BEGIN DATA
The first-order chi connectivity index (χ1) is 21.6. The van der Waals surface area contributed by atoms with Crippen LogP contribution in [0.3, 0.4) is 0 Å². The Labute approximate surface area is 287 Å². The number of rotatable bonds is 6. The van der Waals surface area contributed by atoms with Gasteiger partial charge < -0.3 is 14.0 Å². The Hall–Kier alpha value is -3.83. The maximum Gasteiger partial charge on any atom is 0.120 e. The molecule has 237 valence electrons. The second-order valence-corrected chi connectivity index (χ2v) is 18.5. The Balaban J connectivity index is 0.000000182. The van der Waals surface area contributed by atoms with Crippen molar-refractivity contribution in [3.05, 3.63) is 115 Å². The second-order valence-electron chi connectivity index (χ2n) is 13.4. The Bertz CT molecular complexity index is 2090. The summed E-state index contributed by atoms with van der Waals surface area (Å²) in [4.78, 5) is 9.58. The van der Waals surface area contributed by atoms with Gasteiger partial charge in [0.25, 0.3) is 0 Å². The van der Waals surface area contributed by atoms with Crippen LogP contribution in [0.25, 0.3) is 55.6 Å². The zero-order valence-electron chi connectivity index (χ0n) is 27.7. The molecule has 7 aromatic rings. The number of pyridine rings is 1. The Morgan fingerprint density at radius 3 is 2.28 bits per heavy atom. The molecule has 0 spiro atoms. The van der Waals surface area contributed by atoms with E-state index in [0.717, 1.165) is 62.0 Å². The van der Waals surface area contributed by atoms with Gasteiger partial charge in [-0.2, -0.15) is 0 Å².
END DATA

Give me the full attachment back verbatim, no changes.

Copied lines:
The first-order chi connectivity index (χ1) is 21.6. The van der Waals surface area contributed by atoms with Crippen LogP contribution in [0.3, 0.4) is 0 Å². The Labute approximate surface area is 287 Å². The number of rotatable bonds is 6. The van der Waals surface area contributed by atoms with Gasteiger partial charge < -0.3 is 14.0 Å². The Hall–Kier alpha value is -3.83. The maximum Gasteiger partial charge on any atom is 0.120 e. The molecule has 237 valence electrons. The second-order valence-corrected chi connectivity index (χ2v) is 18.5. The Balaban J connectivity index is 0.000000182. The van der Waals surface area contributed by atoms with Crippen molar-refractivity contribution in [3.05, 3.63) is 115 Å². The second-order valence-electron chi connectivity index (χ2n) is 13.4. The Bertz CT molecular complexity index is 2090. The summed E-state index contributed by atoms with van der Waals surface area (Å²) in [4.78, 5) is 9.58. The van der Waals surface area contributed by atoms with Gasteiger partial charge in [0.25, 0.3) is 0 Å². The van der Waals surface area contributed by atoms with Crippen LogP contribution in [0.25, 0.3) is 55.6 Å². The zero-order valence-electron chi connectivity index (χ0n) is 27.7. The molecule has 7 aromatic rings. The number of pyridine rings is 1. The Morgan fingerprint density at radius 3 is 2.28 bits per heavy atom. The molecule has 0 spiro atoms. The van der Waals surface area contributed by atoms with E-state index in [0.717, 1.165) is 62.0 Å². The van der Waals surface area contributed by atoms with Gasteiger partial charge in [-0.2, -0.15) is 0 Å².